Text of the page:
Nvidia adds three new models with 20 to 32 GBytes of memory to its current lineup of Ada-generation RTX workstation graphics cards.
Nvidia's current graphics chips of the Ada-Lovelace generation have so far mainly been used on gaming graphics cards of the GeForce RTX 4000 series with its latest offspring, the RTX 4060. On the workstation graphics cards of the RTX series, the largest Ada chip AD102 has so far only been used on the top model RTX 6000 Ada with 48 GBytes, while Nvidia has continued to equip cheaper models with the graphics chips from the previous generation "Ampere".
During the opening speech of this year's Siggraph, Nvidia boss Jen-Hsun Huang now presented three more RTX Ada cards, which are supposed to bring the new technology into price segments below circa 9400 Euros for the RTX 6000 Ada. The Nvidia RTX 5000 Ada with 32 GB, the RTX 4500 Ada with 24 GB and the RTX 4000 Ada with 20 GB graphics memory. They not only succeed the RTX Ampere series, i.e. RTX A5000 & Co., but also have to compete against AMD's Radeon Pro W7000, of which four variants including the low-priced Radeon Pro W7600 and W7500 have been released so far.
High computing power and efficiency, slower memory
Nvidia claims that the cards are 50 to 100 percent faster in classic graphics, AI and rendering applications compared to their respective numeric predecessors with Ampere GPUs. In the Omniverse environment, which will also receive DLSS-3 frame generation with an update, they are said to be up to three times faster.
Even though they carry 20 to 33 percent more memory, the new ones have to take a back seat when it comes to memory transfer rates. Compared to the RTX A5000 with Ampere GPU, the RTX 5000 Ada has a transfer rate that is a quarter lower (576 to 768 GByte/s), the 4500s are minus 32.5 percent and the 4000 models are 20 percent less. As with the GeForce gaming graphics cards, Nvidia wants to compensate for this with the significantly larger Level 2 cache of the Ada chips - which has worked well in games so far.
The new RTX 5000 Ada is supposed to cost around 4000 US dollars without taxes. This puts it in the range of AMD's Radeon Pro W7900, but it adds 48 GB instead of just 32 GB. The RTX 4500 Ada comes with 24 GBytes for around 2250 US dollars plus taxes and thus has to compete against AMD's Radeon Pro W7800 with 32 GBytes. These two RTX cards have its dual-slot cooler and swallow nominally 250 and 210 watts, respectively, so they are a bit more frugal than their AMD counterparts. Compared to their own predecessors, the cards are thirstier by 20 (RTX 5000 Ada) and 10 watts (RTX 4500 Ada), respectively.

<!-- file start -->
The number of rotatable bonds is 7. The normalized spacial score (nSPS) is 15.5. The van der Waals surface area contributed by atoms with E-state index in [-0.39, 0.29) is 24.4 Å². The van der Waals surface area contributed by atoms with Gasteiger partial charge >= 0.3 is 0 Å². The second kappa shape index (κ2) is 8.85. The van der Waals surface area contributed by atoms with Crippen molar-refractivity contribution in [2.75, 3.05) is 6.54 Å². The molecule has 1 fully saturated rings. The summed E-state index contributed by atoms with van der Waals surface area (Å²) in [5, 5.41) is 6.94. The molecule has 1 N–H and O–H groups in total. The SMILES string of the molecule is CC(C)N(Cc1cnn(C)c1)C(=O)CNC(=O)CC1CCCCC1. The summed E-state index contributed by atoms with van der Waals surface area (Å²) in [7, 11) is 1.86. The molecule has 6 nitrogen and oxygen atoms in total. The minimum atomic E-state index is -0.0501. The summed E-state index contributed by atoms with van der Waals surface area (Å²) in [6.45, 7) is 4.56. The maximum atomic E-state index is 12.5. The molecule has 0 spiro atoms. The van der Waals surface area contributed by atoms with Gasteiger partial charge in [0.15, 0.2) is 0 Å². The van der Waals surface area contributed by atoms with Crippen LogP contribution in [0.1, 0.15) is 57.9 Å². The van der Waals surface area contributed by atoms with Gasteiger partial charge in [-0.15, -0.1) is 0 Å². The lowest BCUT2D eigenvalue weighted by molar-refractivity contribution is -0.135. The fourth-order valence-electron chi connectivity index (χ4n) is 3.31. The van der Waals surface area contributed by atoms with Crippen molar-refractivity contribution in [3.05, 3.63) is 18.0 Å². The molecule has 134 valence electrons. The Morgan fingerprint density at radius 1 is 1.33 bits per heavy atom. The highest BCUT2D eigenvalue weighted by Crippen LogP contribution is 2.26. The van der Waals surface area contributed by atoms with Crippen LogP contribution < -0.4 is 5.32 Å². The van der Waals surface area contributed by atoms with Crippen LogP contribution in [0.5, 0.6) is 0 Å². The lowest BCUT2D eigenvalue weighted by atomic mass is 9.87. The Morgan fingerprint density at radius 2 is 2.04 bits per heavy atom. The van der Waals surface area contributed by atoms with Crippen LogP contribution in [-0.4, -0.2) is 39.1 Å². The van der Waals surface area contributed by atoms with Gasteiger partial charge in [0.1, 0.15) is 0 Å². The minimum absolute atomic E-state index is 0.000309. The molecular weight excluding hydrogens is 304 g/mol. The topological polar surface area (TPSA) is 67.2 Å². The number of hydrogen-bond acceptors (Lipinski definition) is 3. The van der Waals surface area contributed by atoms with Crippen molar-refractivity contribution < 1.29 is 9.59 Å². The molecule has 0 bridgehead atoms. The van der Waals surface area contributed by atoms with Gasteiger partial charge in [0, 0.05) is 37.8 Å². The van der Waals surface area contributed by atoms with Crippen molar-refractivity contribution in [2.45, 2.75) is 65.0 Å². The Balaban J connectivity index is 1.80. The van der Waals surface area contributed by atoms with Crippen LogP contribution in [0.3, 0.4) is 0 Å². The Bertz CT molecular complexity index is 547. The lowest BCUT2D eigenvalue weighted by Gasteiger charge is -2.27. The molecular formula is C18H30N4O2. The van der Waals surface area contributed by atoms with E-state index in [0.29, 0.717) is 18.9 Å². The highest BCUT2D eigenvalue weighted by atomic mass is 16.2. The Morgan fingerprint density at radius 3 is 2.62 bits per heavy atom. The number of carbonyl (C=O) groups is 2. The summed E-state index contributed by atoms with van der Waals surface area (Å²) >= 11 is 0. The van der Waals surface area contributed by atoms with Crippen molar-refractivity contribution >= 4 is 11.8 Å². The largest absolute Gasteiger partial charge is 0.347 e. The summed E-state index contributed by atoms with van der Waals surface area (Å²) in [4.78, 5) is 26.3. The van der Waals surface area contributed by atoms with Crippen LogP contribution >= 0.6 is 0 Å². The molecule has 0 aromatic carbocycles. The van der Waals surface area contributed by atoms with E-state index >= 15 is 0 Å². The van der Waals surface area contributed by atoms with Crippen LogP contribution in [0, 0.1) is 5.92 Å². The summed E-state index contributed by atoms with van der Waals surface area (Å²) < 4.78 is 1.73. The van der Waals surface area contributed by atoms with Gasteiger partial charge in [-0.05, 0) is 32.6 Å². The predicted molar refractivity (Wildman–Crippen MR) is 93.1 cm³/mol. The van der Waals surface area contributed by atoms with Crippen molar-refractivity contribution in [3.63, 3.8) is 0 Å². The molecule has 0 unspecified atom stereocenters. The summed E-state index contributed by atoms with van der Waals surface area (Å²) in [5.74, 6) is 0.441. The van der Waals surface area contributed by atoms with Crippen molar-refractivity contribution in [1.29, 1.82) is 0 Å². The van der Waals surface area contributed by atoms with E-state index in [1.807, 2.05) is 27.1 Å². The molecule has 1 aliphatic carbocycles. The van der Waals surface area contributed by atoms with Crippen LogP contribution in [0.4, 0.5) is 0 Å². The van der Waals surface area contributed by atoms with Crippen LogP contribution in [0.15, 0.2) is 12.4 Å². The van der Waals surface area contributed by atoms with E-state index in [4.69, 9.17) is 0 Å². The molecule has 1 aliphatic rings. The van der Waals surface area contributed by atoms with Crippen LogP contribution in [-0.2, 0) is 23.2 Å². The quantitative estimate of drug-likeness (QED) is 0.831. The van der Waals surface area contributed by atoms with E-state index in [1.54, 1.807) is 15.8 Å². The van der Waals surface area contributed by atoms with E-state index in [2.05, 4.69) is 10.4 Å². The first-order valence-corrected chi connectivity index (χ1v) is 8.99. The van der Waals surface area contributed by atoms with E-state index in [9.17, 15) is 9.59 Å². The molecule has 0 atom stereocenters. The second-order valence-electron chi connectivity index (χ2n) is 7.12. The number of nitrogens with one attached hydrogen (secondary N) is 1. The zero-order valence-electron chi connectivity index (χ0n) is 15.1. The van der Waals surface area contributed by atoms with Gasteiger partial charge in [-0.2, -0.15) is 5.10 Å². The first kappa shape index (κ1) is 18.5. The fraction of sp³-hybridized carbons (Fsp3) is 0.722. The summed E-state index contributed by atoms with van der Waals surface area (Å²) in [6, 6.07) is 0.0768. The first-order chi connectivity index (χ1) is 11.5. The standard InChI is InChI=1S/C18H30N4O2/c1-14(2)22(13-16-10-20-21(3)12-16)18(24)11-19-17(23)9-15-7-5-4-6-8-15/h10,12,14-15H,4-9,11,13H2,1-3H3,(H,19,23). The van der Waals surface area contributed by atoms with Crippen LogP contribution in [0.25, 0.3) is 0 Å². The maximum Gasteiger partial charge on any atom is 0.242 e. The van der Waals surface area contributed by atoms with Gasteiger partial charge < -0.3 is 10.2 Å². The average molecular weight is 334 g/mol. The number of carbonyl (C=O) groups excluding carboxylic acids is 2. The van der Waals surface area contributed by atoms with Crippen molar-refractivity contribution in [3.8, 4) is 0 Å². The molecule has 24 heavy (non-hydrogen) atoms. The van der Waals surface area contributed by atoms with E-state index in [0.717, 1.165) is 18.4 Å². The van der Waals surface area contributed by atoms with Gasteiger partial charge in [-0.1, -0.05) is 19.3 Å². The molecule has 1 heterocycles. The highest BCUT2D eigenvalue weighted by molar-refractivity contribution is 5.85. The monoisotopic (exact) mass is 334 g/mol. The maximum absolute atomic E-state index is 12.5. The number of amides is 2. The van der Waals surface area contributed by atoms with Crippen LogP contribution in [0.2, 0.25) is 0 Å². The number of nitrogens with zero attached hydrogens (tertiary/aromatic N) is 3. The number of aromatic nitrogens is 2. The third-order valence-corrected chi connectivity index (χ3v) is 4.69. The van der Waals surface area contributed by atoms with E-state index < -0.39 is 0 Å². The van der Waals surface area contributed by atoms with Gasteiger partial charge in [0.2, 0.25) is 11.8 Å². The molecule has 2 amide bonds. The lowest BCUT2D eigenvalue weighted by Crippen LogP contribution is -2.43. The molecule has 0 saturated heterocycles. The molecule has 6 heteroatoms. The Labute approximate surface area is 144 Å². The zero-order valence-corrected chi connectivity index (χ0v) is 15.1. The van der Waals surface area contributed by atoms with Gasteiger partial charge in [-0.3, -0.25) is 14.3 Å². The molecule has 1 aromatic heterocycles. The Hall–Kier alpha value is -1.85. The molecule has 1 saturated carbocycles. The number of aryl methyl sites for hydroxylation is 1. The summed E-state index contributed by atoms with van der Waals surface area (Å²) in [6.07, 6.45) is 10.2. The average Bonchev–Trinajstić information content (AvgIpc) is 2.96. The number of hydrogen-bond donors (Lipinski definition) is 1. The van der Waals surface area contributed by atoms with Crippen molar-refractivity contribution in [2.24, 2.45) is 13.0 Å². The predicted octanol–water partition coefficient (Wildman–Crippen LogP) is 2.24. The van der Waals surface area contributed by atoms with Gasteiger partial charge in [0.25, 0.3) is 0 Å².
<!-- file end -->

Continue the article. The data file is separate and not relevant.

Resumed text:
The RTX 4000 Ada is a significantly slimmed down version of the RTX 4500 Ada, whose TDP has been trimmed down to 130 watts, which is about 62 percent compared to the 4500 Ada. This value is sufficient for a single-slot cooler, which is also offered by the much cheaper Radeon Pro W7600, but it is also much slower. Compared to the Nvidia RTX A4000 from the previous generation, that is 10 watts less.
All new RTX Ada cards have the new 16-pin connector of the ATX 3.0 specification. There are four full-size display ports of version 1.4a in the slot bezels. That is sufficient (respectively) for example for 4K with 120 Hz and DSC, 5K with 60 Hz and DSC or for a total of two times 8K60 with DSC. Combinations like 4 × 5K (60 Hz), 2 × 8K (60 Hz) or 1 × 12K (120 Hz with DSC) are reserved for the Radeon Pro W7800/7900 with their DP2.1 ports.
|RTX 6000 Ada||RTX 5000 Ada||RTX 4500 Ada||RTX 4000 Ada|
|Shader multiprocessors / RT cores||142 / 142||100 / 100||60 / 60||48 / 48|
|Shader cores (boost clock, approx.)||18176 (2505 MHz)||12800 (2550 MHz)||7680 (2578 MHz)||6144 (2172 MHz)|
|Computing power FP32 / Tensor (FP8, Sparsity)||91,1 / 1457 TFlops||65,3 / 1044 TFlops||39,6 / 634 TFlops||26,7 / 427,6 TFlops|
|NVEnc/-Dec||3 / 3||2 / 2||2 / 2||2 / 2|
|Graphic memory||48 GB GDDR6 (ECC)||32 GB GDDR6 (ECC)||24 GB GDDR6 (ECC)||20 GB GDDR6 (ECC)|
|Memory interface||384 Bit||256 Bit||192 Bit||160 Bit|
|Memory transfer rate||960 GByte/s||576 GByte/s||432 GByte/s||360 GByte/s|
|TDP / Power connection||300 Watt / 16-Pol CEM5||250 Watt / 16-Pol CEM5||210 Watt / 16-Pol CEM5||130 Watt / 16-Pol CEM5|
|Display outputs||4 × DP1.4a|
|Price||ca. 9400 Euro||4000 US-Dollar||2250 US-Dollar||1250 US-Dollar|
The Nvidia RTX 5000 Ada should be available immediately, with the RTX 4000 Ada following in September and the RTX 4500 Ada in October. Unlike their predecessors, the new cards consistently no longer support pairing via NVLink.